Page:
I’m not sure I’m at a place where I can help other people on their spiritual paths, but I’m going to go ahead and take a chance. I’m in the middle of that right now. That’s where I am. It’s exciting. But of late I have decided to consider that I might use all of this to help people at the END of their lives. So I’m gathering information now about hospice care. There’s also something called a death doula. It’s been around for a while. It’s this idea of the midwife-type person whose role is helping people as they make the transition from their Earthly life. As a spiritual counselor, we are basically companioning and listening and just being with others as they explore their relationship with the Divine. And the importance of companioning a person at the end of their life is really just to be there and be present.
Etta: I love what you said about having conversations with people. Especially the return of what they’re saying and how you learn from it. You seem to have the right skills for that listening.
Tina: That’s very kind. I think it needs to play out, you know? I don’t want to presume. There are sometimes that you can say, “I want to do this.” And then you do the training, and you go do it, and as much as you thought you wanted to do it, it might not be your calling. I just want to be really humble about it. I want to find my place. Angie [a person Tina had just met with] told me some interesting things that make me eager to keep exploring the hospice idea and keep feeling this out.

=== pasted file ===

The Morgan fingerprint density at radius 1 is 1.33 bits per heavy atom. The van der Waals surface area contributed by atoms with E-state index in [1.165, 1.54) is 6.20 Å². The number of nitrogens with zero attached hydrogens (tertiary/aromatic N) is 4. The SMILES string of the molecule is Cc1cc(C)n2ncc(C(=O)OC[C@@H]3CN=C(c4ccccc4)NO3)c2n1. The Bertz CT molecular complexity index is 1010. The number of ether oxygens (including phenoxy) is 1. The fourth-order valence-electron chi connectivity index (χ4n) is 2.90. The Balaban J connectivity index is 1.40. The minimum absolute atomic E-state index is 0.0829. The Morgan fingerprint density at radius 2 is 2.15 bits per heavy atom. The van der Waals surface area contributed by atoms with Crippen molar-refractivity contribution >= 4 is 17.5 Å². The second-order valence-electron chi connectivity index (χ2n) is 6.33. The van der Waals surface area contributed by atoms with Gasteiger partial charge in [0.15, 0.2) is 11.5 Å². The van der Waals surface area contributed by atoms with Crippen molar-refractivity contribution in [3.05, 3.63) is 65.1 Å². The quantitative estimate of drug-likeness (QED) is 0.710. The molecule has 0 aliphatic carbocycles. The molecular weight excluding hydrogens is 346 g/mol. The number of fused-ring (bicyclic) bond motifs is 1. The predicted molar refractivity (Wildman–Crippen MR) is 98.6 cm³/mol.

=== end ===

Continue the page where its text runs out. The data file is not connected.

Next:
Etta: How did you come to the idea of hospice?
Tina: I had been on a three day silent retreat and on one of those mornings, during the morning meditation time, the word “HOSPICE” just basically appeared in my mind’s eye. I wasn’t sure what to make of that, but shortly after I had finished my meditation, I picked up my phone to check my email. I receive a daily email from Richard Rohr, a Franciscan priest and author, and this particular email happened to be one about the end of life and hospice care. It was just such a beautiful quote that really stuck with me–along with the experience that happened during the meditation. And then further down in my email list was the newsletter from the school that I go to, and in that there was an article about how to tell if you have a true calling.
How do you know that something is your calling?
Etta: How do you know that something is your calling?
Tina: The article that I was reading distinguished six signs that a calling is true– synchronistically. Gregg Levoy, the author of Callings, formulated this idea that there are at least six different things that happen, based on many interviews he’s conducted over the years. So you can go down this sort of shopping list of six items. I was sitting in the room there after my meditation, and I said to myself, “you know, this seems like something I should pay attention to.”
Etta: Yeah. That’s awesome.
Being Mindful and Present
Tina: People throughout time have become really conscious and mindful and present at a young age. But I certainly was not. I was struggling a lot and was very self-absorbed. Not just in a typical egocentric way, but in some way of being in the world that felt uncomfortable. And I can see that in other people when they are not, let’s say, comfortable in their own skin. And as long as I lived that way–I lived that way for a really long time–I stayed really self-absorbed because I was just trying to make it. Figuring things out now feels, you know, intuitive. It just feels right. That happens when you can quit thinking about yourself and focus more on how we are all connected and how are we all equal.
Etta: Can you tell me about how that factors in to where you are and what you’re doing now?